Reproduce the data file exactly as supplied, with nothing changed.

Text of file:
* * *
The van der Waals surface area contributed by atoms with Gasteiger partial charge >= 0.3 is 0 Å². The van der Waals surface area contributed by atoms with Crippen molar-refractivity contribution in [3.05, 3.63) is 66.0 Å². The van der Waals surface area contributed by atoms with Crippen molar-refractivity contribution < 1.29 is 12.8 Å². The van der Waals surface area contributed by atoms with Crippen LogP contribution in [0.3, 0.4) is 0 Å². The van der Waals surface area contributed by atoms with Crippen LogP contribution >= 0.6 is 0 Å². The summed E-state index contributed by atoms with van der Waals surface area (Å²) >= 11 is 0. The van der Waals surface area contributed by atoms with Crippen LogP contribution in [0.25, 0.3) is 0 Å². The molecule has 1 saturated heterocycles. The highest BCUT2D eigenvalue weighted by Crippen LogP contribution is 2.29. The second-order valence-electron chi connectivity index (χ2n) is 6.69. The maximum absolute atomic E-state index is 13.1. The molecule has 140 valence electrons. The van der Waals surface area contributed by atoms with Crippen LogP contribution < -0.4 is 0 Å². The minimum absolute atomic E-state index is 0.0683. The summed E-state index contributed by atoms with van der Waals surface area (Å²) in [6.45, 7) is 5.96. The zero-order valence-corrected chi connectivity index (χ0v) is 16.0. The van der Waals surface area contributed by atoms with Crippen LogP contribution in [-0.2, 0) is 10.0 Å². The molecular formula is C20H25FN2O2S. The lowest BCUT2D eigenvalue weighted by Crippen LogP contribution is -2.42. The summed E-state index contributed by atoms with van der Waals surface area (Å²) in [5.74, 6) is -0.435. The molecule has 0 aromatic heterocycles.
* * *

The van der Waals surface area contributed by atoms with Gasteiger partial charge >= 0.3 is 0 Å². The van der Waals surface area contributed by atoms with Crippen molar-refractivity contribution in [3.05, 3.63) is 66.0 Å². The van der Waals surface area contributed by atoms with Crippen molar-refractivity contribution < 1.29 is 12.8 Å². The van der Waals surface area contributed by atoms with Crippen LogP contribution in [0.3, 0.4) is 0 Å². The van der Waals surface area contributed by atoms with Crippen LogP contribution >= 0.6 is 0 Å². The summed E-state index contributed by atoms with van der Waals surface area (Å²) >= 11 is 0. The van der Waals surface area contributed by atoms with Crippen LogP contribution in [0.25, 0.3) is 0 Å². The molecule has 1 saturated heterocycles. The highest BCUT2D eigenvalue weighted by Crippen LogP contribution is 2.29. The second-order valence-electron chi connectivity index (χ2n) is 6.69. The maximum absolute atomic E-state index is 13.1. The molecule has 140 valence electrons. The van der Waals surface area contributed by atoms with Crippen LogP contribution < -0.4 is 0 Å². The minimum absolute atomic E-state index is 0.0683. The summed E-state index contributed by atoms with van der Waals surface area (Å²) in [6.45, 7) is 5.96. The zero-order valence-corrected chi connectivity index (χ0v) is 16.0. The van der Waals surface area contributed by atoms with Crippen LogP contribution in [-0.2, 0) is 10.0 Å². The molecular formula is C20H25FN2O2S. The lowest BCUT2D eigenvalue weighted by Crippen LogP contribution is -2.42. The summed E-state index contributed by atoms with van der Waals surface area (Å²) in [5.74, 6) is -0.435. The molecule has 0 aromatic heterocycles.